What to make: My first job included mixing industrial quantities of coleslaw by hand, so I stay clear of that stuff now. Instead, may I suggest making cabbage rolls. Cabbage rolls can be deconstructed into no-nonsense one-pot meals, and yes, there are vegan versions out there too.
How to pick: The bigger the carrot, the sweeter it’ll be, because it spent more time in the ground and developed more sugar. They should be smooth and firm, and the carrot and leaves should both be deeply coloured.
What to make: These carrot muffins are my favourite (without the raisins, of course). You can also try shredding carrots and tossing them in overnight oats with cinnamon, nutmeg, cloves, and a bit of brown sugar to have carrot cake for breakfast.
How to pick: No black spots, and the cauliflower should be firmly packed.
How to pick: Like an apple, but smaller. Look for firm, crisp crabapples. The colouring depends on the species of crabapples, so be careful.
What to make: Jelly! It sounds scary but it’s pretty straightforward, delicious on crackers with cream cheese, and makes for a cool gift.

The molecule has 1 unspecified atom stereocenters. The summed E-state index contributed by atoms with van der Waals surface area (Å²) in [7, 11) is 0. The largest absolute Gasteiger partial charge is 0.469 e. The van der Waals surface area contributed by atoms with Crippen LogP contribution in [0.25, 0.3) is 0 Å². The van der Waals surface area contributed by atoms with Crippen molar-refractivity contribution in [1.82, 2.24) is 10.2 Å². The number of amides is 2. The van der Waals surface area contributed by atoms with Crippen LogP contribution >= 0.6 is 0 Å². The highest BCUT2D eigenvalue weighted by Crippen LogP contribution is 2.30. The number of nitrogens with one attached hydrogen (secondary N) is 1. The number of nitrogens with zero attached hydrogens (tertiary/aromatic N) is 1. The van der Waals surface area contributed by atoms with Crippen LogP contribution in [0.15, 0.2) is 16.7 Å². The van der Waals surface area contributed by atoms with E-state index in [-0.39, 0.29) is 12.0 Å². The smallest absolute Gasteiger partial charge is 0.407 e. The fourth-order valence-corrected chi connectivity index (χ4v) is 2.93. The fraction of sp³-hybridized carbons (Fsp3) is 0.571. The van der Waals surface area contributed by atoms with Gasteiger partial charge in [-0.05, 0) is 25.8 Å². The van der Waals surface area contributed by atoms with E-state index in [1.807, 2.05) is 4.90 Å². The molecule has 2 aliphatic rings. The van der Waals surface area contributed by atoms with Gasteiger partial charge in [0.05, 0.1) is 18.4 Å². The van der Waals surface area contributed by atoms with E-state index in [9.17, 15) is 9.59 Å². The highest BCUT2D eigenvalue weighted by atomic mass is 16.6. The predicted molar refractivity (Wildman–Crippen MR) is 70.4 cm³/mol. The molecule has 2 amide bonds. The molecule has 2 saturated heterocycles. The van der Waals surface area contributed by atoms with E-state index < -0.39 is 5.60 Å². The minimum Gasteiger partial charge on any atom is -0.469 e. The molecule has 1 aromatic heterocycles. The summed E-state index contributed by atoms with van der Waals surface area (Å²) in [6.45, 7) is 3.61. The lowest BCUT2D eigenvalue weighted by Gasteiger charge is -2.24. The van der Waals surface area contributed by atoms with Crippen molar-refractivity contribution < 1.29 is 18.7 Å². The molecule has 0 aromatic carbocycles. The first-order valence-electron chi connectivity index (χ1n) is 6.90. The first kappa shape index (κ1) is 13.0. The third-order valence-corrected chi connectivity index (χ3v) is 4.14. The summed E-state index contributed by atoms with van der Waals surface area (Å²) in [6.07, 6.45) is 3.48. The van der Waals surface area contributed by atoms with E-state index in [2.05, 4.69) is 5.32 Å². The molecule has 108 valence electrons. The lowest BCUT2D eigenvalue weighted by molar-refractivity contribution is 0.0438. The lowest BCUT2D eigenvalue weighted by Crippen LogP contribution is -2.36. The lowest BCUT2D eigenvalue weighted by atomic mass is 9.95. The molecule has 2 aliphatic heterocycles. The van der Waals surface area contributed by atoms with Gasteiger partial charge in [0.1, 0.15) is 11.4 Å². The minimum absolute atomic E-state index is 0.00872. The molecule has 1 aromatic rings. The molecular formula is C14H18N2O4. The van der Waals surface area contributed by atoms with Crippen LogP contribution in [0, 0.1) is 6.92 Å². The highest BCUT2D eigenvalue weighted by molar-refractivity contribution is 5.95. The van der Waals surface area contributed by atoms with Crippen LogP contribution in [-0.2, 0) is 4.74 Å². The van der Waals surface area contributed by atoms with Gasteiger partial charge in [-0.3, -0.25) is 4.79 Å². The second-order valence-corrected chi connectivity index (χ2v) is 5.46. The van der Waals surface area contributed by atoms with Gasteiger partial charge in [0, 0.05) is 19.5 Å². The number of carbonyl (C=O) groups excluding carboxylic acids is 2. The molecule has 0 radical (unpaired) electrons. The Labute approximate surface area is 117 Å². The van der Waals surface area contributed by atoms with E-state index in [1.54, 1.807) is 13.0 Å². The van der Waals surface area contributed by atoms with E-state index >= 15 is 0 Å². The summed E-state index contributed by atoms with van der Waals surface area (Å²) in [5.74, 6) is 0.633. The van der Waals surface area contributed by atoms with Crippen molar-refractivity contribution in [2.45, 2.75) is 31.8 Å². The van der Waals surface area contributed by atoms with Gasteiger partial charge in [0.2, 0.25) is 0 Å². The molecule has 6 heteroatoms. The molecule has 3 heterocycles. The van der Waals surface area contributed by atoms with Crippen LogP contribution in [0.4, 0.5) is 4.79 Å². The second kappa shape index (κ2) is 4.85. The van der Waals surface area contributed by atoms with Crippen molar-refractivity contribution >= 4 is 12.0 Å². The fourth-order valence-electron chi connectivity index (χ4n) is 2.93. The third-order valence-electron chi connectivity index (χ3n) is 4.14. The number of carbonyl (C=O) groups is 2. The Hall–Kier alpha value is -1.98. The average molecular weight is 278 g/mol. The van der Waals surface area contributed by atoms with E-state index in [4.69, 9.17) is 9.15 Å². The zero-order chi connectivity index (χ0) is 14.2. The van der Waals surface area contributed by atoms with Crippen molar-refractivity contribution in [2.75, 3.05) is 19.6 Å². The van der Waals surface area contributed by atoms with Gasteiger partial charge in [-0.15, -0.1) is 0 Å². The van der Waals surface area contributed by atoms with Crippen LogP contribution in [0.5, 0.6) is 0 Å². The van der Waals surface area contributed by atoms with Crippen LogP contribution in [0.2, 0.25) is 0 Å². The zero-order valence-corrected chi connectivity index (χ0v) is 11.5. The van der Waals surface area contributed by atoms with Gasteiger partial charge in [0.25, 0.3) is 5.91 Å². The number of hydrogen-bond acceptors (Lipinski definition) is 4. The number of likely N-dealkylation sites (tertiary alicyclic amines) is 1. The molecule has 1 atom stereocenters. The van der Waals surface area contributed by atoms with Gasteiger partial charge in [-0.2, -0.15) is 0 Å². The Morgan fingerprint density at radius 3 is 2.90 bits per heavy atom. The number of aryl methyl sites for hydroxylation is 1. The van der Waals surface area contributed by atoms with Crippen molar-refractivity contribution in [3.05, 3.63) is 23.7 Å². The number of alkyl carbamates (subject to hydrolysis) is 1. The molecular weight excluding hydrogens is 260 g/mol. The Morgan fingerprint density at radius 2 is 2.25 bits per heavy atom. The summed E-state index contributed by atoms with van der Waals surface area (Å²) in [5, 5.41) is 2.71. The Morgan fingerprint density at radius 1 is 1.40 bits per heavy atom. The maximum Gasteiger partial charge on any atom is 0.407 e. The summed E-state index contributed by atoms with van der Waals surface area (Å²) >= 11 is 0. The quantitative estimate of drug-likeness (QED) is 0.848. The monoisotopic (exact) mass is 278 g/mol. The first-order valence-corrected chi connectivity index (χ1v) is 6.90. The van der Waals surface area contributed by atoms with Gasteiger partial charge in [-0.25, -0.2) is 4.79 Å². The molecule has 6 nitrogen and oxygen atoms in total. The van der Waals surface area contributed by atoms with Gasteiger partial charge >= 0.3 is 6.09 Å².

How to pick: You can get cranberries canned or dried in bulk, which is easy. While it’s rarer to get fresh cranberries, fresh cranberries should be bouncy, firm, and deeply coloured.
What to make: Throw them in literally any salad, or just snack on them while you study. Alternatively, make your favourite chocolate chip cookie recipe but substitute your chocolate chips for white chocolate chips and add a cup of cranberries.
How to pick: Your eggplant should be smooth and shiny. If you push your thumb into your eggplant (it’s weird but bear with me), the flesh should give a little but return to the original shape once you stop applying pressure.
What to make: Eggplant and black bean sauce stir fry. You can cheat on this recipe with store-bought black bean sauce — nobody will judge you — and you can also add tofu or chicken to this dish. Serve on rice.
How to pick: Smell really helps here: your ginger should be spicy and spicy. The skin should be thin and there should be no soft spots.
What to make: Now that it’s Fall you’re going to get sick; boiling ginger to make a tea will help. Other than that, this carrot apple ginger soup is foolproof and delicious.
How to pick: Should be bright green and smooth.
What to make: These green beans bundles are a great side or addition to a potluck because, plot twist, people like bacon.
How to pick: Kale should be moist and unwilted. The smaller the kale leaves, the more tender and mild the kale.
What to make: In a large skillet, caramelize some onions. Chop up one apple, and throw that in. When the apple is softening, drain a can of chickpeas and add it to the skillet. Drizzle the whole thing with maple syrup or agave or honey or whatever you’ve got and mix, before throwing in a bunch of kale, chopped in large chunks. Cover the pan with a lid and give the kale about five minutes to wilt. Delicious hot, but will make for a good leftover.